Saying they want to make sure they get the planning right, the Pasco County Planning Commission continued a rezoning request by Darrell A. and Karen Renner for a proposed 108-home development in Land O’ Lakes.
The request was continued until Nov. 4, when the planning board is scheduled to also consider another nearby rezoning request known as the Clark master-planned unit development (MPUD).
There’s a connection between the two because some right of way is available in the Clark MPUD that could help resolve a traffic circulation concern.
The Renners have requested a rezoning that would allow a new subdivision on 50 acres, on the south side of Bexley Road, about 1 mile west of U.S. 41 and Wisteria Loop.
The site presently is occupied by a residence and some agricultural pursuits, and its current zoning allows a maximum of 19 residences, according to the county’s planning staff.
County planners have recommended approval of the Renner’s request.
They said the proposed density is in keeping with the county’s future land use designations for the area. They also recommend a number of conditions. One condition requires improvements on Bexley Road and Wisteria Loop — to bring both of these substandard roads up to the county’s standards.
Under those conditions, the improvements would be required on Bexley Road, from the project driveway to Wisteria Loop, and on Wisteria Loop, from Bexley Road east to U.S. 41.
Area residents, however, urged the planning board to require a different solution to traffic issues.
They want a realignment of Wisteria Loop, which they say is part of the county’s vision road map.
Ray Gadd, who lives on Wisteria Loop, explained the current scenario to the planning board and what area residents would like to see.
“As it stands now, they (motorists) come to the curve in Wisteria (Loop), and they can go right to Tower (Road) or out to Wisteria Loop,” Gadd said.
If the realignment is constructed, the traffic flow would change.
“What it (vision road) accomplishes is that it essentially makes Bexley a continuous road. So that people coming from the applicant’s property, people coming from the Bexley property, or the future Angeline property would hit Bexley and have a continuous route, without a stop sign, until they hit (U.S.) 41, where they would make a right turn,” Gadd said.
Requiring that approach would be “effective planning,” Gadd contends.
If the planning commission wants to recommend approval of the Renner request, it should require the developer to acquire the right of way needed to make that improvement, Gadd said.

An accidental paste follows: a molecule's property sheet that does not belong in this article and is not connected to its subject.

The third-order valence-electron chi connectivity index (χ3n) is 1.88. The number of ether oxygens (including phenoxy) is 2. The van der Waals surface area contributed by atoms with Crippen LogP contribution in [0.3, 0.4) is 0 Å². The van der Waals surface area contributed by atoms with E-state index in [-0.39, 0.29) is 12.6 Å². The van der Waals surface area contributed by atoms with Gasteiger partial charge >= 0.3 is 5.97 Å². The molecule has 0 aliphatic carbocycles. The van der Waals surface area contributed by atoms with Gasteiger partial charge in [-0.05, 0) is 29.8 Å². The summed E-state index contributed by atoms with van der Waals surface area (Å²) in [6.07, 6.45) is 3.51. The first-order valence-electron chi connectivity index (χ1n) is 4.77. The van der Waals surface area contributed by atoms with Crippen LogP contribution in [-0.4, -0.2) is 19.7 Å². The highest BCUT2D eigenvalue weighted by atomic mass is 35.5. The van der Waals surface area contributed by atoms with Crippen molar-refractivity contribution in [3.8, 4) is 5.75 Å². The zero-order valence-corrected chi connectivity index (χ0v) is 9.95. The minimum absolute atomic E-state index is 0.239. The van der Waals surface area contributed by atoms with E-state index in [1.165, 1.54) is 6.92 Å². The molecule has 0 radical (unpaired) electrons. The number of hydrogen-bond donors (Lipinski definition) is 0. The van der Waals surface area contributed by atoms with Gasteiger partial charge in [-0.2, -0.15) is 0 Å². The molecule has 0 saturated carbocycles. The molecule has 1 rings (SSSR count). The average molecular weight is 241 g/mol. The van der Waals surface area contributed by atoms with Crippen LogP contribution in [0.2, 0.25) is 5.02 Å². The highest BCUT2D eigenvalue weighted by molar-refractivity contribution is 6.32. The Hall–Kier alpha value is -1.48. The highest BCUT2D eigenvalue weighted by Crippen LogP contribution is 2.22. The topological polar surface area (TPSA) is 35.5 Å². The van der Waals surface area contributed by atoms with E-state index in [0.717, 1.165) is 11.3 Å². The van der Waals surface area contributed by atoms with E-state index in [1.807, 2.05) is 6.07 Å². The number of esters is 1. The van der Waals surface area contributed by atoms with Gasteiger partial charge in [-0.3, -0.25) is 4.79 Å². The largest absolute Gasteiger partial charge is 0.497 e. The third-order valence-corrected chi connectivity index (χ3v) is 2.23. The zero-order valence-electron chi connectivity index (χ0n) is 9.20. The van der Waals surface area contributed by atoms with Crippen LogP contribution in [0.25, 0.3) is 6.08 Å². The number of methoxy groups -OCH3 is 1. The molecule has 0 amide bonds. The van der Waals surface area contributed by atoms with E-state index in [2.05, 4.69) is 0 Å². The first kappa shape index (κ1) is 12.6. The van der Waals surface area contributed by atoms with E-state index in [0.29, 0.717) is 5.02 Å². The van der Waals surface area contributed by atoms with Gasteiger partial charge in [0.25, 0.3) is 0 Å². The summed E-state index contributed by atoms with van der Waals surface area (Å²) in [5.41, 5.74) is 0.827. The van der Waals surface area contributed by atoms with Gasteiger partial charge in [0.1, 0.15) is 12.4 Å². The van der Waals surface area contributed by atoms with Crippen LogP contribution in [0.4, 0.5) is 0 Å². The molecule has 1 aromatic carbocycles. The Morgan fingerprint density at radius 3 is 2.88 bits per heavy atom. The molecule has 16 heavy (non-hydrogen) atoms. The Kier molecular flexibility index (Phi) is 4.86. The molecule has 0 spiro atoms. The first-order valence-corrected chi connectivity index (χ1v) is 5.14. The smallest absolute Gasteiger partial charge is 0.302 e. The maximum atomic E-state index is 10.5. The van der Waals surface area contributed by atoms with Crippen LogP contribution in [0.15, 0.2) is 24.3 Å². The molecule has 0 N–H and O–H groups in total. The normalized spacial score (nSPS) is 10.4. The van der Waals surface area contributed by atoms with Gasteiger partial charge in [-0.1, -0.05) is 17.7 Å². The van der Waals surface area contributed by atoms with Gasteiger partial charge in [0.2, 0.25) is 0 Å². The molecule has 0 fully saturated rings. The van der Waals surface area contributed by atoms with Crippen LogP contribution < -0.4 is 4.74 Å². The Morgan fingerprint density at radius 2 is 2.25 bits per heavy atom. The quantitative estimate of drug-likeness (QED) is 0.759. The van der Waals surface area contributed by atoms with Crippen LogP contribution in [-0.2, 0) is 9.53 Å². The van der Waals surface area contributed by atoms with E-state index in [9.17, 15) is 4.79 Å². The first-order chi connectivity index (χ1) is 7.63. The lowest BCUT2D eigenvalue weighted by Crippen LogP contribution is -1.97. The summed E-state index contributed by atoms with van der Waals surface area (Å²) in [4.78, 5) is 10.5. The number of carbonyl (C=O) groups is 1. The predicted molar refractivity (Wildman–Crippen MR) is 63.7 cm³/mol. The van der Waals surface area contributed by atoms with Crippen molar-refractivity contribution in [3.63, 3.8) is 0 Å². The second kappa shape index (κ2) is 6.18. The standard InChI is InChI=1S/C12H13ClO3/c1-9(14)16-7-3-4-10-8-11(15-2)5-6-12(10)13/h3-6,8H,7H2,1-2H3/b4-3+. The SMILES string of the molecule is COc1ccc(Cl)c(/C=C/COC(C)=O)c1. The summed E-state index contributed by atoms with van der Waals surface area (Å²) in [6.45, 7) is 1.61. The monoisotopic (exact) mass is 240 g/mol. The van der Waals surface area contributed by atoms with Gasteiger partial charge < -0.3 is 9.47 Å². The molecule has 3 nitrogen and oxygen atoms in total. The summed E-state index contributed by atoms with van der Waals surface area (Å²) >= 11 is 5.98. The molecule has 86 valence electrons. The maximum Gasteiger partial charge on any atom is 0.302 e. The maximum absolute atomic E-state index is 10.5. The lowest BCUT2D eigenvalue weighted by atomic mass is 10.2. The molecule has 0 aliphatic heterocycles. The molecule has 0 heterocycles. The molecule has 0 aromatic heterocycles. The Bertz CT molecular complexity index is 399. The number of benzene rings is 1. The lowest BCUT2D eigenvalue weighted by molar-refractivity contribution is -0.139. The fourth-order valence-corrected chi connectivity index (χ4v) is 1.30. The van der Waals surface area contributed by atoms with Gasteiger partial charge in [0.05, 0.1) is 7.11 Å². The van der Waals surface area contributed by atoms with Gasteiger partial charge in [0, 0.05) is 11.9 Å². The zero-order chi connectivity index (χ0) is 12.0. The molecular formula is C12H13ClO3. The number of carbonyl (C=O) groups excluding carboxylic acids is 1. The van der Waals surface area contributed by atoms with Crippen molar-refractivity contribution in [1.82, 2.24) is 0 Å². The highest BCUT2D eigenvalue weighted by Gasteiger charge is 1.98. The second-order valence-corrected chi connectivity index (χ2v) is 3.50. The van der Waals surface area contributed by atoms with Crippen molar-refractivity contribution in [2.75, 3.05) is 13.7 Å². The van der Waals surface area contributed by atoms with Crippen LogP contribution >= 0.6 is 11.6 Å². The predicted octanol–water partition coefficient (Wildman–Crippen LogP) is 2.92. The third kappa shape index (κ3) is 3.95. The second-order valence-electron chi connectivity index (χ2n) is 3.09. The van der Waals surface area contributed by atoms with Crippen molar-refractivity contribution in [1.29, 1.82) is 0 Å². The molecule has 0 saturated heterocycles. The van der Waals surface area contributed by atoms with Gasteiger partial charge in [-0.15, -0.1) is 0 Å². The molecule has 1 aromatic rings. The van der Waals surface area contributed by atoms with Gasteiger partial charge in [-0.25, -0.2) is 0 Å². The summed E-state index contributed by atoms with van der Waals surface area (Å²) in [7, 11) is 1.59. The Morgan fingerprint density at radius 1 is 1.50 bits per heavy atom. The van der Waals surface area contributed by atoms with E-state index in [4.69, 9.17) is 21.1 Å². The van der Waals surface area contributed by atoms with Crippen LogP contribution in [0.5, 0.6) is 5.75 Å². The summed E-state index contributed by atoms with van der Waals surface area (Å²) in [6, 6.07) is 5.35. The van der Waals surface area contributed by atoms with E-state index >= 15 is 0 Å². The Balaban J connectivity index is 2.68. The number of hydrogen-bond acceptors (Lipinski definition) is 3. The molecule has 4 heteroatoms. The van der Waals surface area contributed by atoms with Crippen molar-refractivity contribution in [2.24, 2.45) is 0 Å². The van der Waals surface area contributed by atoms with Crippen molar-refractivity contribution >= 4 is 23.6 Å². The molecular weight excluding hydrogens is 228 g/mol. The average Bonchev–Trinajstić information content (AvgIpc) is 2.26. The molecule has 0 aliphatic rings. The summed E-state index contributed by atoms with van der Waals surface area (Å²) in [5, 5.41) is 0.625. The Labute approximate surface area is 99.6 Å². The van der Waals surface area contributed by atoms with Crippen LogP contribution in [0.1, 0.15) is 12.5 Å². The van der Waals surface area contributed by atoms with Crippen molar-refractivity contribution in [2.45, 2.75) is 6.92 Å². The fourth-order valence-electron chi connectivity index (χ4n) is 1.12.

That land is within the proposed Clark MPUD.
Gadd is deputy superintendent of Pasco County Schools, but made it a point to announce that his appearance was as a private citizen, not in his official capacity.
Jeremy Couch, another Wisteria Road resident, told the planning board: “I feel that the staff’s conditions are completely inadequate for what they want to do.”
He characterized the Renner’s requested development as being “premature.”
Chris Nocco, Pasco County’s sheriff, also spoke at the public hearing. Like Gadd, he announced he was there as a private citizen, not in his official capacity.
Nocco urged the planning board to take a long view when considering the application.
“We want the community, Land O’ Lakes to grow, but to grow smartly,” Nocco said.
“Start those vision roads,” he said, because without them, existing communities are at risk.
“As we start building out Angeline (a massive development planned in Land O’ Lakes), let’s start seeing how it’s going to affect everything else because we don’t want to destroy the communities that are already in place,” Nocco said.
Matthew McClain, who lives on a 3.5-acre property just east of the proposed rezoning, raised issues regarding compatibility.
“My concern is, this will destroy that rural nature. Everything around it is large lots,” he said.
With the proposed rezoning, McClain said, “You’re going to cram 100-plus homes on 34 (upland) acres, in an area where there’s 3-, 5-, 10-acre plots of land. It just doesn’t make any sense.”
Shelly Johnson, the attorney representing the applicant, said her client can make the improvements required in the conditions, or can complete the realignment that’s being proposed.
But it can’t do both, she said.
Johnson asked the planning board to recommend approval and to send the request to the Pasco County Commission, which has final jurisdiction on land use and zoning issues.
“From our perspective, we’re doing everything that we’re required to do that other developments do. When you have a road that’s substandard, you bring it up to standard, and that’s what my client agreed to do,” Johnson said.
“We are absolutely doing everything that we can, and that the code requires us to do, in terms of doing improvements to Wisteria Loop, which right now is our access. That’s our way in and out to (U.S.) 41.”
Planning Commission Chairman Charles Grey told his colleagues, the board needs to be sure “that when we do this, we do it right — we have the proper things in place.
“We can’t let an artificial date define how we handle these neighborhoods. I think traffic flow here, is extremely important,” Grey said.
Planning Commissioner Chris Poole agreed.
“We need to get the planning right on this. This is a particularly difficult area that we’re dealing with here,” Poole said.
After additional discussion, the board voted to continue the request until Nov. 4, the same day it is scheduled to consider the rezoning request for the Clark MPUD.
Published October 13, 2021